If you're a cat owner in the Medford area, let us be the veterinary facility that stands out from the generic corporate practices in New York.
Here at the Veterinary Outpatient Treatment Center, we believe your cat needs vaccines. We don't believe your cat needs every vaccine. We'll even tell you why — based on your cat's lifestyle — a bunch of vaccines may not be appropriate.
Most importantly, as a pet parent of a patient at our practice, we'll talk with you and not at you about cat vaccinations.
What types of vaccines should cats receive?
Supporting the health and well-being of your pet is important, and that's why a lot of cat owners walk in our door asking, "What types of vaccines should their cat receive?" Our philosophy is that not every vaccine will be beneficial to your cat, and it's best to create a plan based on their lifestyle and history.
Generally, pets receive "core" vaccines recommended based on a particular area or geographic location. Why? Because the vaccines are designed to protect from diseases most common in that area.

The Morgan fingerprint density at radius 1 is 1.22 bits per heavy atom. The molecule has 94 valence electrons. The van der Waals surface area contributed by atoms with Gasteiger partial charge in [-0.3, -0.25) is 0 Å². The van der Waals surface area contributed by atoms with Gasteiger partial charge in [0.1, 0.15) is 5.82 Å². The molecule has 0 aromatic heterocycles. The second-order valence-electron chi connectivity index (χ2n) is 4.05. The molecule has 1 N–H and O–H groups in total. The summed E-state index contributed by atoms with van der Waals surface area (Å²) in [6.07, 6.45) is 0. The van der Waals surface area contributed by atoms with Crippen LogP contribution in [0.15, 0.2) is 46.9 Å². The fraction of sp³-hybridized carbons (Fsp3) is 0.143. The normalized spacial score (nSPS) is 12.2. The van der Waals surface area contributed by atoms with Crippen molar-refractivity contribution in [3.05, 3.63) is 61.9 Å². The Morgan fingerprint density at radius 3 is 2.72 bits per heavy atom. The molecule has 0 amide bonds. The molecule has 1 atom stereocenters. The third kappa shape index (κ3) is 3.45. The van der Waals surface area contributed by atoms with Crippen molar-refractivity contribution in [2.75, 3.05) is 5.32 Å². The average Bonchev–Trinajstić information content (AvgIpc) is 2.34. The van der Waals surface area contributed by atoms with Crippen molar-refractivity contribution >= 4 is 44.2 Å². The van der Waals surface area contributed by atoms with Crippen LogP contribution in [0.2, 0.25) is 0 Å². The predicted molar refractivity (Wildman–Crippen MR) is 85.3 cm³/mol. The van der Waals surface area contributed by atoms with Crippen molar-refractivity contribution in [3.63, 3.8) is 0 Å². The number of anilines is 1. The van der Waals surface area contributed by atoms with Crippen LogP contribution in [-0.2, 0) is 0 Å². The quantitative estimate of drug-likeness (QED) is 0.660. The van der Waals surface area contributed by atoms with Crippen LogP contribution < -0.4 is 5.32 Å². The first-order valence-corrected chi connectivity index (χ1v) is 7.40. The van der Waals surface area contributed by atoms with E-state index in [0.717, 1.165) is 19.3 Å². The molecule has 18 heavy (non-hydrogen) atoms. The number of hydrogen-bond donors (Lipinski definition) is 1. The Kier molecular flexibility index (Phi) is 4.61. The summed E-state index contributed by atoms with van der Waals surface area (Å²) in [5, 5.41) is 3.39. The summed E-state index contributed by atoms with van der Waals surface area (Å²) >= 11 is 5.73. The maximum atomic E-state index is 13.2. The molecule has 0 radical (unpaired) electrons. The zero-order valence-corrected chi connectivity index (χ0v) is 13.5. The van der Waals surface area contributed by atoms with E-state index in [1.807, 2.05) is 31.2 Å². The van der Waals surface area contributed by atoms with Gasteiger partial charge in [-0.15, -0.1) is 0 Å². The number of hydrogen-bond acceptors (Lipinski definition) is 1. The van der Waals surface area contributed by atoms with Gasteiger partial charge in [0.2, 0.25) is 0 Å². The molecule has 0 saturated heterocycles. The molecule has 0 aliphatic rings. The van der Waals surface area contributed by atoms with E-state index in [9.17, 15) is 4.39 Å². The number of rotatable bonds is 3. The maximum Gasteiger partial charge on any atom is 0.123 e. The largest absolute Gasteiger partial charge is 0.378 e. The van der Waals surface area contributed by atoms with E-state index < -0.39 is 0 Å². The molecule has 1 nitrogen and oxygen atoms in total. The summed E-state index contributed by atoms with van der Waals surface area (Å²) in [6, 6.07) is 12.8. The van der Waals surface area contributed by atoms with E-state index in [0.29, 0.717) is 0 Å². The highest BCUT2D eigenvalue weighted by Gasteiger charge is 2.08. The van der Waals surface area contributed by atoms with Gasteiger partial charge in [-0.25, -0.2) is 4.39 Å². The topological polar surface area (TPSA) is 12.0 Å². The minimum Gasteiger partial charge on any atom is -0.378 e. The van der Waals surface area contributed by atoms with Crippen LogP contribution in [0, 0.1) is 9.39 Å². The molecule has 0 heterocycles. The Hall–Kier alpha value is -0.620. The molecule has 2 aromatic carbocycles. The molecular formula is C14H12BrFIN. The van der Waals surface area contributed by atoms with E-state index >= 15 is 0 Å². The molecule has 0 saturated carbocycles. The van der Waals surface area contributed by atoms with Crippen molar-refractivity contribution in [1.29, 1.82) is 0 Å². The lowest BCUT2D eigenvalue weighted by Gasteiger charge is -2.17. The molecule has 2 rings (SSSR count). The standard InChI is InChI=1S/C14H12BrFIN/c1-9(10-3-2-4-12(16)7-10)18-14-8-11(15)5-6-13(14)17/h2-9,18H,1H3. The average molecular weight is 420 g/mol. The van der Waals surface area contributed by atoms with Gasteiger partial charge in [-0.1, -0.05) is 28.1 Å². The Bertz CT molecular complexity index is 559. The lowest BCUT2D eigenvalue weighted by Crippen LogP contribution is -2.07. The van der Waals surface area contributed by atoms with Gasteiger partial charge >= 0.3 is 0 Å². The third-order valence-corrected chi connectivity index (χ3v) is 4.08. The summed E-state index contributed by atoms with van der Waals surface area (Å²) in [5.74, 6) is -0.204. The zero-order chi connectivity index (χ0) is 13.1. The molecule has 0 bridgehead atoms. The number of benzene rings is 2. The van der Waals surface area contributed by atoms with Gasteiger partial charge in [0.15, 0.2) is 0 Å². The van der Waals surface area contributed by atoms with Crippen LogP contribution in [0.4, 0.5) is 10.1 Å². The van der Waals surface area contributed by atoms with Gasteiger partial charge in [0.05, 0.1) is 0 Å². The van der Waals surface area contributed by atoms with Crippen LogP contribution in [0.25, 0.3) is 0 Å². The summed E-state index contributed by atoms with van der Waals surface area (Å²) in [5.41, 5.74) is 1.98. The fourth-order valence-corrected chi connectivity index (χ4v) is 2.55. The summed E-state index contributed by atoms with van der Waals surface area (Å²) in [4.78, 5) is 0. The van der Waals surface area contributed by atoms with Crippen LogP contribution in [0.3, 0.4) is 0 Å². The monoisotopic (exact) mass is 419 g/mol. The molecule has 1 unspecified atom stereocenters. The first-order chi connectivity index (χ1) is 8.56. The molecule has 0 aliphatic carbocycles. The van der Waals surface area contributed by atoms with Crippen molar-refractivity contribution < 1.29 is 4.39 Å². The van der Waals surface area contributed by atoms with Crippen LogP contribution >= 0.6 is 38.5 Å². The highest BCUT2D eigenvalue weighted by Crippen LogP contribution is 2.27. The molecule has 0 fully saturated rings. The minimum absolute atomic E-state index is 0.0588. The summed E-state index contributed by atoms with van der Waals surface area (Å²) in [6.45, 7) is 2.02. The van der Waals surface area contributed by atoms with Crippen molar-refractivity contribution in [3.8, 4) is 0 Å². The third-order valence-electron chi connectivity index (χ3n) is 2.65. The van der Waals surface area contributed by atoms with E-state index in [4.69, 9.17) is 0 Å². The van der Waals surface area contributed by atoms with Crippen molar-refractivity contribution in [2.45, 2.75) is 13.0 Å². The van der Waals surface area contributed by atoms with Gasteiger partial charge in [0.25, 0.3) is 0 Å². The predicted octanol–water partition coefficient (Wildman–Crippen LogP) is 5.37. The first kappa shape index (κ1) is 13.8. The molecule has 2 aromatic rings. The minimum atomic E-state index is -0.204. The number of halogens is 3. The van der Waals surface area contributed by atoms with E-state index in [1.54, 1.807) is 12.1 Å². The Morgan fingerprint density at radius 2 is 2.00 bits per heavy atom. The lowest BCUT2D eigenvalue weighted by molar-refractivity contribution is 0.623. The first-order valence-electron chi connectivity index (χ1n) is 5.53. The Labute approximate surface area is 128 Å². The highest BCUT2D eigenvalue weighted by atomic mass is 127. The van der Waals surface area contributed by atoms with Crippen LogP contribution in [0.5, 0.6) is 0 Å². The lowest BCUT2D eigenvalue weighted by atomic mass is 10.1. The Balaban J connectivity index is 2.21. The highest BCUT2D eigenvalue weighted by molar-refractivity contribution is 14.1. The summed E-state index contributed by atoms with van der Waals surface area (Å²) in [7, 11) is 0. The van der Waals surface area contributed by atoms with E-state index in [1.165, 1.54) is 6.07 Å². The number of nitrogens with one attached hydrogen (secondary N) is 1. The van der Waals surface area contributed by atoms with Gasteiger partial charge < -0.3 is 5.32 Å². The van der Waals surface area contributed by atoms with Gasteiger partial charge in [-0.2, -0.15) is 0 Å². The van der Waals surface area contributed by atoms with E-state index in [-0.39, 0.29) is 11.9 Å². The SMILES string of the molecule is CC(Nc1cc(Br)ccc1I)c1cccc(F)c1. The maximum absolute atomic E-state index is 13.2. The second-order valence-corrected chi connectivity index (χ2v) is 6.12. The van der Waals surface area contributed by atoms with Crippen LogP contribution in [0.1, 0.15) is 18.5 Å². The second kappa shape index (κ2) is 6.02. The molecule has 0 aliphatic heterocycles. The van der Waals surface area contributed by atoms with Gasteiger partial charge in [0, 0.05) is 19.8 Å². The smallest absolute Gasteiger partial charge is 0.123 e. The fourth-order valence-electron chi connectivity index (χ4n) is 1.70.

With that being said, an optimal vaccination plan for your cat would generally include feline panleukopenia, feline calicivirus, feline rhinotracheitis (or feline herpesvirus), and rabies.
Non-core vaccinations would be determined on a case-by-case basis and would be recommended if your cat is an indoor/outdoor cat or only lives outdoors.
How long are vaccines good for?
This is a bit of a tricky question and again will depend on the age, lifestyle, and overall health of your cat.
Kittens should start on their vaccinations as early as six weeks of age, and those vaccines should be repeated at intervals recommended by our veterinarian. Rabies vaccines can be given weeks later than the earliest vaccines but must be repeated a year later. For adult cats, our veterinarian will talk about proper vaccination intervals. Some vaccines need to be given at one-year intervals, while others don't need to be repeated for up to three years.
Are there risks with cat vaccinations?
Vaccinations are designed to provide immunity against certain diseases and lessen the severity of a disease if your cat does get sick. But there are risks associated with animal vaccines.
Rest assured, our staff takes every precaution to spread out vaccinations and minimize any adverse vaccine reactions (which are generally mild and short-term). Our protocol ensures each client will be fully educated on potential reactions and what actions to take if one occurs.
If you have questions or concerns about vaccinating your cat, our staff at the Veterinary Outpatient Treatment Center in Medford will be happy to help. Call us at (631) 730-6929 or email [email protected]o.com.